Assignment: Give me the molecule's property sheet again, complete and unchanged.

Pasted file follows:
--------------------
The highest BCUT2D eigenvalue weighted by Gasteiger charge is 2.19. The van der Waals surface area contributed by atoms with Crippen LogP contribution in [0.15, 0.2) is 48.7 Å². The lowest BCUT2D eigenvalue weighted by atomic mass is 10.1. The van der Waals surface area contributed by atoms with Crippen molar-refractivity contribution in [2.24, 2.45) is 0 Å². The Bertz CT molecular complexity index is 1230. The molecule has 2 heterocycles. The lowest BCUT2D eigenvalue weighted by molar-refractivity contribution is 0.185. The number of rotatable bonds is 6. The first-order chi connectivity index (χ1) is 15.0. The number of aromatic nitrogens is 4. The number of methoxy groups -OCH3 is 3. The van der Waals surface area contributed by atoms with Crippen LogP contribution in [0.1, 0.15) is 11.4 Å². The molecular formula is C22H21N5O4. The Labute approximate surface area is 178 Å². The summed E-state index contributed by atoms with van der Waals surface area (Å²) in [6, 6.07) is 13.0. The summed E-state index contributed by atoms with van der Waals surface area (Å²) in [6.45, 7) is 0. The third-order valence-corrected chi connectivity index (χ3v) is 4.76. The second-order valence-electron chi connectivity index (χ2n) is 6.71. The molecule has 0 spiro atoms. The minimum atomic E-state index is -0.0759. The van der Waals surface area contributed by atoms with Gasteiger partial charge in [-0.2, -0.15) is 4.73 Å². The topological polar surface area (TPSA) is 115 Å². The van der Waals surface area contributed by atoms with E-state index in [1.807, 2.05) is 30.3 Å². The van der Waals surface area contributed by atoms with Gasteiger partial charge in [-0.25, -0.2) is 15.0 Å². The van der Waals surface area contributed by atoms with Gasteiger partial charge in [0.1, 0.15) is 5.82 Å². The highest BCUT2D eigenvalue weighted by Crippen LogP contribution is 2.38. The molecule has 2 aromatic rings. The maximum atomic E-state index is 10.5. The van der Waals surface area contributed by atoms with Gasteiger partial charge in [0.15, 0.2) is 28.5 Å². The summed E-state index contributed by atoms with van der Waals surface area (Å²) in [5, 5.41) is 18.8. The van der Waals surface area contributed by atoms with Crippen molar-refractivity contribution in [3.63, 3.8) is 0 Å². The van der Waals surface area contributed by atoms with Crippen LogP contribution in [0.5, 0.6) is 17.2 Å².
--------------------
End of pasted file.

The highest BCUT2D eigenvalue weighted by Gasteiger charge is 2.19. The van der Waals surface area contributed by atoms with Crippen LogP contribution in [0.15, 0.2) is 48.7 Å². The lowest BCUT2D eigenvalue weighted by atomic mass is 10.1. The van der Waals surface area contributed by atoms with Crippen molar-refractivity contribution in [2.24, 2.45) is 0 Å². The Bertz CT molecular complexity index is 1230. The molecule has 2 heterocycles. The lowest BCUT2D eigenvalue weighted by molar-refractivity contribution is 0.185. The number of rotatable bonds is 6. The first-order chi connectivity index (χ1) is 15.0. The number of aromatic nitrogens is 4. The number of methoxy groups -OCH3 is 3. The van der Waals surface area contributed by atoms with Crippen LogP contribution in [0.1, 0.15) is 11.4 Å². The molecular formula is C22H21N5O4. The Labute approximate surface area is 178 Å². The summed E-state index contributed by atoms with van der Waals surface area (Å²) in [6, 6.07) is 13.0. The summed E-state index contributed by atoms with van der Waals surface area (Å²) in [6.45, 7) is 0. The third-order valence-corrected chi connectivity index (χ3v) is 4.76. The second-order valence-electron chi connectivity index (χ2n) is 6.71. The molecule has 0 spiro atoms. The minimum atomic E-state index is -0.0759. The van der Waals surface area contributed by atoms with Gasteiger partial charge in [-0.2, -0.15) is 4.73 Å². The topological polar surface area (TPSA) is 115 Å². The van der Waals surface area contributed by atoms with E-state index in [1.807, 2.05) is 30.3 Å². The van der Waals surface area contributed by atoms with Gasteiger partial charge in [-0.25, -0.2) is 15.0 Å². The van der Waals surface area contributed by atoms with Gasteiger partial charge in [0.1, 0.15) is 5.82 Å². The highest BCUT2D eigenvalue weighted by Crippen LogP contribution is 2.38. The molecule has 2 aromatic rings. The maximum atomic E-state index is 10.5. The van der Waals surface area contributed by atoms with Gasteiger partial charge in [0.15, 0.2) is 28.5 Å². The summed E-state index contributed by atoms with van der Waals surface area (Å²) in [5, 5.41) is 18.8. The van der Waals surface area contributed by atoms with Crippen molar-refractivity contribution in [3.63, 3.8) is 0 Å². The van der Waals surface area contributed by atoms with Crippen LogP contribution in [0.5, 0.6) is 17.2 Å².